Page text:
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Does the rear A/C on a 2006 have it's own filter? If not how do I access the evaporator to clean it out, after 5 years of carrying out golden retreiver to work and back every day I am sure the rear evap or filter is full of dog hair;)
 

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Does the rear A/C on a 2006 have it's own filter? If not how do I access the evaporator to clean it out, after 5 years of carrying out golden retreiver to work and back every day I am sure the rear evap or filter is full of dog hair;)
No, it does not.

I think the "easiest" way would be to remove the blower motor and vacuum anything you see, but even then it won't be easy: It takes some time to remove the rear trim panel and the evaporator is right below the blower, so not sure how much access you'll have. Otherwise, you'll have to take the whole assembly apart...

Nicolas
 

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Does the rear A/C on a 2006 have it's own filter? If not how do I access the evaporator to clean it out, after 5 years of carrying out golden retreiver to work and back every day I am sure the rear evap or filter is full of dog hair;)
I dont think thats possible. If I were you I'd ask a mechanic (NOT A SERVICE REP) at the dealer to be absolute. But from what I can tell, there is no air intake in the rear for dog hair to enter and the only way for it to enter from the front is during when recirc is on.
 

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I dont think thats possible. If I were you I'd ask a mechanic (NOT A SERVICE REP) at the dealer to be absolute. But from what I can tell, there is no air intake in the rear for dog hair to enter and the only way for it to enter from the front is during when recirc is on.
You are right that there is no outside air intake, but there is an internal intake in the rear side trim, across from the spare tire (the back is always on RECIRC...). Dog hair could go in, I guess.

If you find a lot of hair in there you *could* rig a home heating filter behind the openings in the rear trim panel, to catch them before they get to the blower. They have very "free- flowing" filters that should catch the hairs without blocking the air.

Nicolas
 

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You are right that there is no outside air intake, but there is an internal intake in the rear side trim, across from the spare tire (the back is always on RECIRC...).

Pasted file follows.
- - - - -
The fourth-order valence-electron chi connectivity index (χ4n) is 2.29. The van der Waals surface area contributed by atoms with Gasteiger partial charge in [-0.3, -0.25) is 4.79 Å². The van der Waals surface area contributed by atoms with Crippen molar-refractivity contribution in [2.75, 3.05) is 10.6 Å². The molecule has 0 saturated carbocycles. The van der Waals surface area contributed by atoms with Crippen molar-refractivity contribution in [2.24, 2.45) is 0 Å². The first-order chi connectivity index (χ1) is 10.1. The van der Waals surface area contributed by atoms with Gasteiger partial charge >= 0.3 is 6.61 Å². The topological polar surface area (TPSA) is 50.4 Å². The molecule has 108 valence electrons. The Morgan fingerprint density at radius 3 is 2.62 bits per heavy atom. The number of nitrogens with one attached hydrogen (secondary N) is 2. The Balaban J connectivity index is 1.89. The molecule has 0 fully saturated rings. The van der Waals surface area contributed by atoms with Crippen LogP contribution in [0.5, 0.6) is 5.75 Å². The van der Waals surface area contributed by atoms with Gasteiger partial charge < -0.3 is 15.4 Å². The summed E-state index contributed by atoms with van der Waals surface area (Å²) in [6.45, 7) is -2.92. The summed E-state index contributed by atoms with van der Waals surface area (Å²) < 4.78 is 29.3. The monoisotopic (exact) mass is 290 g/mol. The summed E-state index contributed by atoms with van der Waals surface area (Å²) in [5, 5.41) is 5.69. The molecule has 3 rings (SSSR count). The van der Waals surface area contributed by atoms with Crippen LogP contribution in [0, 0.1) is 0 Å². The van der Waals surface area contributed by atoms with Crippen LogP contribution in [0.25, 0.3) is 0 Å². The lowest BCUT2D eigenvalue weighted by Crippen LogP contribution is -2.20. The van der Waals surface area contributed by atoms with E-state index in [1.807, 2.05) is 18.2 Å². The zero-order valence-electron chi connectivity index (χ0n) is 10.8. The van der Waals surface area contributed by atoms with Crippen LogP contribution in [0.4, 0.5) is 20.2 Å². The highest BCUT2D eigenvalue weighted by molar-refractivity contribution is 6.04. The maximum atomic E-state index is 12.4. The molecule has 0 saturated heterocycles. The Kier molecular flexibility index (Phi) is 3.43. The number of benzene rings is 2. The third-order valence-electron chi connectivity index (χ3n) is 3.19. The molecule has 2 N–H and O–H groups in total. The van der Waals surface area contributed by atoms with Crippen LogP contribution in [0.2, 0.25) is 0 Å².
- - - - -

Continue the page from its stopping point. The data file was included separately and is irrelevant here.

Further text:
Nicolas
How do you know the rear of the van is always recirculating air? That would mean the rear never gets fresh air blown in, which doesnt make sense.
 

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How do you know the rear of the van is always recirculating air? That would mean the rear never gets fresh air blown in, which doesnt make sense.
The service manual has graphics of its functions (hot/cold, heat/vent) and there is no RECIRC function.

The fresh comes from the front HVAC system. Since the air outlet is in the rear, somewhere under the bumper, the rear gets fresh air.

Nicolas
 

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Since the air outlet is in the rear, somewhere under the bumper...
Found it, in an online video: It's under the bumper, on the driver side, between the rear wheel and rear corner light.

Nicolas
 

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Found it, in an online video: It's under the bumper, on the driver side, between the rear wheel and rear corner light.

Nicolas
I thought the rear heater and air conditioner was on the right? So why would that be on the left? Are you sure that's not to let air out when you close the doors to prevent from breaking a window.
 

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I thought the rear heater and air conditioner was on the right? So why would that be on the left? Are you sure that's not to let air out when you close the doors to prevent from breaking a window.
It doesn't need to be close to the rear AC unit as it doesn't need to vent air to the outside.

And I guess it does both: Let air out when outside air is brought in by the AC and prevent pressure buildup in the car.

Nicolas
 

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I thought the rear heater and air conditioner was on the right? So why would that be on the left? Are you sure that's not to let air out when you close the doors to prevent from breaking a window.